Congressional Record

Wednesday, October 14, 1998

Senate Section

bm990125.jpg (4714 bytes)
Senator Paul Sarbanes stands with Dr. and
Mrs. Jernigan at the Winston Gordon Award ceremony.

Senator Paul Sarbanes|
Democrat of Maryland

A Tribute to Dr. Kenneth Jernigan, President Emeritus of the
National Federation of the Blind [page S-12572, 54 lines]

Mr. Sarbanes: Mr. President, today I rise to pay tribute to a man who has dedicated his life to improving opportunities for others. He is Dr. Kenneth Jernigan, who served as President of the National Federation of the Blind from 1968 to 1986 and as the Federation's President Emeritus until his death on October 12, 1998. In these capacities Dr. Jernigan has become widely recognized and highly respected as the principal leader of the organized blind movement in the United States.

On September 14, 1998, Mr. President, I was privileged to attend an especially moving ceremony to recognize Dr. Jernigan for worldwide leadership in the development of technology to assist blind people. The award, consisting of $15,000 Canadian and a two-ounce gold medallion, was given by the Canadian National Institute for the Blind, and the event was held at the Canadian Embassy here in Washington.

This recognition by our neighbors to the north was a tangible expression, Mr. President, of the respect which Dr. Jernigan has earned throughout his lifetime of service on behalf of blind people in the United States and around the world. Through his grit, determination, and skill Dr. Jernigan achieved personal success. But more important than that, as a lifetime teacher and mentor he gave others the chance for success as well.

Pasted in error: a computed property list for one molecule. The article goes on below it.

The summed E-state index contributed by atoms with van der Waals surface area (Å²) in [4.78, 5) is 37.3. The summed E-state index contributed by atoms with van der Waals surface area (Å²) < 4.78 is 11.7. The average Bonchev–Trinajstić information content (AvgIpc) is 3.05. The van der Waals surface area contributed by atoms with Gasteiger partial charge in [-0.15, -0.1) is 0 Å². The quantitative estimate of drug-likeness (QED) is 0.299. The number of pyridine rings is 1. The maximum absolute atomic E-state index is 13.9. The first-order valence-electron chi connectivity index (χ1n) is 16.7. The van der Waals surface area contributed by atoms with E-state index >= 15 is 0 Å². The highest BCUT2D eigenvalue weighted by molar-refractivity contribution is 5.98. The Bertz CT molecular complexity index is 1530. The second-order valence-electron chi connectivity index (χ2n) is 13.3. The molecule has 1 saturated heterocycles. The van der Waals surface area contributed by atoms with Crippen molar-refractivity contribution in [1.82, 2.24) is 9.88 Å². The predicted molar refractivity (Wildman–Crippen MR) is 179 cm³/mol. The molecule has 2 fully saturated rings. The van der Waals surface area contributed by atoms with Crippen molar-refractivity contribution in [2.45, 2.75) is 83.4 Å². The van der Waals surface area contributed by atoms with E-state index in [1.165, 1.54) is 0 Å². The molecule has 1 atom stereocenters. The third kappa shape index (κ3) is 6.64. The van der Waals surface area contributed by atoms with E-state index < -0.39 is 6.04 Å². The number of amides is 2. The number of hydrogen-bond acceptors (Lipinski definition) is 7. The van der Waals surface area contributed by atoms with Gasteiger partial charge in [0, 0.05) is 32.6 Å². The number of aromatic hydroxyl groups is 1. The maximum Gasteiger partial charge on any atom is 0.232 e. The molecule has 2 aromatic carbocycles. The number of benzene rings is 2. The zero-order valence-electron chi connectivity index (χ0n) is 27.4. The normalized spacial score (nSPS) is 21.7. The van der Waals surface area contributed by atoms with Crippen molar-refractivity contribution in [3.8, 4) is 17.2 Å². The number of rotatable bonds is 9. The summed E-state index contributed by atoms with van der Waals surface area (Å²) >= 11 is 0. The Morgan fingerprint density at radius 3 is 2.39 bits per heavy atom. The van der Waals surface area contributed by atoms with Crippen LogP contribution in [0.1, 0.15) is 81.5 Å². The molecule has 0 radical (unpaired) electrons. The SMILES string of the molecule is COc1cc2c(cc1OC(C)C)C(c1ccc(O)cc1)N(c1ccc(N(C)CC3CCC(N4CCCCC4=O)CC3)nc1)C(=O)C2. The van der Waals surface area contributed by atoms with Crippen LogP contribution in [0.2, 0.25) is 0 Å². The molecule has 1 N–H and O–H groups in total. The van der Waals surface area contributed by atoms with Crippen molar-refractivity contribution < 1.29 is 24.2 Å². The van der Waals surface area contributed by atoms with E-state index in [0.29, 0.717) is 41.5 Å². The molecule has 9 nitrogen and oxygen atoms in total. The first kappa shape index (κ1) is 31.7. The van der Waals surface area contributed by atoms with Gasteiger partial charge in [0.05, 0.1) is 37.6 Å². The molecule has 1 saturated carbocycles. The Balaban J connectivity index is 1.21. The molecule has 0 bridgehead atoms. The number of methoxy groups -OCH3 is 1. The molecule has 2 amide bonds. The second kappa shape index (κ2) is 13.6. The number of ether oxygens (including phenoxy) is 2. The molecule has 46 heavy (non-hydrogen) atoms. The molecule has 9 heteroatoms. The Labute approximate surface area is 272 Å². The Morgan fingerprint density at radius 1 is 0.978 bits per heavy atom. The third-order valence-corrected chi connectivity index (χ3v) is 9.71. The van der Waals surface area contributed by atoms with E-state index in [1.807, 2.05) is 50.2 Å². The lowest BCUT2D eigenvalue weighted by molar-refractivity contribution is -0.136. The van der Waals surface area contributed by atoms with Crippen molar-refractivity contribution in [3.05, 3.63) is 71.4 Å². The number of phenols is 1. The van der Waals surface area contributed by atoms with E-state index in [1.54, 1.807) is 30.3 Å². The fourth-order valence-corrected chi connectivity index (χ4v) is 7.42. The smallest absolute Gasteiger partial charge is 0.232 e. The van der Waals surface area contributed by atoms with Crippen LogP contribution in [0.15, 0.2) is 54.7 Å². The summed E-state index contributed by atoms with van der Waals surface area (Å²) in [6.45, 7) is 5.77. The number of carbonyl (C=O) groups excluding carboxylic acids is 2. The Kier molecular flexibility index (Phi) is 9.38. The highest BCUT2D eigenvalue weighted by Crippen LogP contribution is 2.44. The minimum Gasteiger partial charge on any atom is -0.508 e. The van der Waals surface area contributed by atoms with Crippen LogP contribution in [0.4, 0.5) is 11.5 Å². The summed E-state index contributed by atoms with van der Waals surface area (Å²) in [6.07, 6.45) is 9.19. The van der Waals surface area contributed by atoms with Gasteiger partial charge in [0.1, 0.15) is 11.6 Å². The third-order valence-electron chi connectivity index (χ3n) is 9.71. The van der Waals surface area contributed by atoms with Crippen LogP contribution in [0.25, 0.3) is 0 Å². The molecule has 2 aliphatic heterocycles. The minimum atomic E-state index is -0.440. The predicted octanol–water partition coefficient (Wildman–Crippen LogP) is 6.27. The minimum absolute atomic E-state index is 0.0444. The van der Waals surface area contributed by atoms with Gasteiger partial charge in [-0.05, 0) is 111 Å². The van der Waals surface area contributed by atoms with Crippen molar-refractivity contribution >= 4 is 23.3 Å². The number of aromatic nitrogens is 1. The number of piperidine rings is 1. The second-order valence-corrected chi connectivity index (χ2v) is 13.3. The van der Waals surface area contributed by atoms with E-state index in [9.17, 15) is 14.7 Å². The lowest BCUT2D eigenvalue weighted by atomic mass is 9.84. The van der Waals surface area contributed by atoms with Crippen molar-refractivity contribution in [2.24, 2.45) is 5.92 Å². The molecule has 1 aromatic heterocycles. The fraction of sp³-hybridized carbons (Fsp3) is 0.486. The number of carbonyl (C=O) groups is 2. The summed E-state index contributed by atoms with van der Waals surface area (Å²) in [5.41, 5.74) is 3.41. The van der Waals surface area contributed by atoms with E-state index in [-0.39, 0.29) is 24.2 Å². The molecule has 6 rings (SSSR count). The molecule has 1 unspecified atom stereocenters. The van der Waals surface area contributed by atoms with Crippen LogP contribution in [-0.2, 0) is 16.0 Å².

Born blind in 1926, Kenneth Jernigan grew up on a small Tennessee farm with little hope and little opportunity. But, Mr. President, in the story of Kenneth Jernigan, from his humble beginning in the hills of Tennessee to his stature as a national--and even an international—leader, the story of what is right with America is told.

Dr. Jernigan may have been blind in the physical sense, Mr. President, but he was a man of vision nonetheless. In his leadership of the National Federation of the Blind, he taught all of us to understand that eyesight and insight are not related to each other in any way. Although he did not have eyesight, his insight on life, learning, and leading has no equal.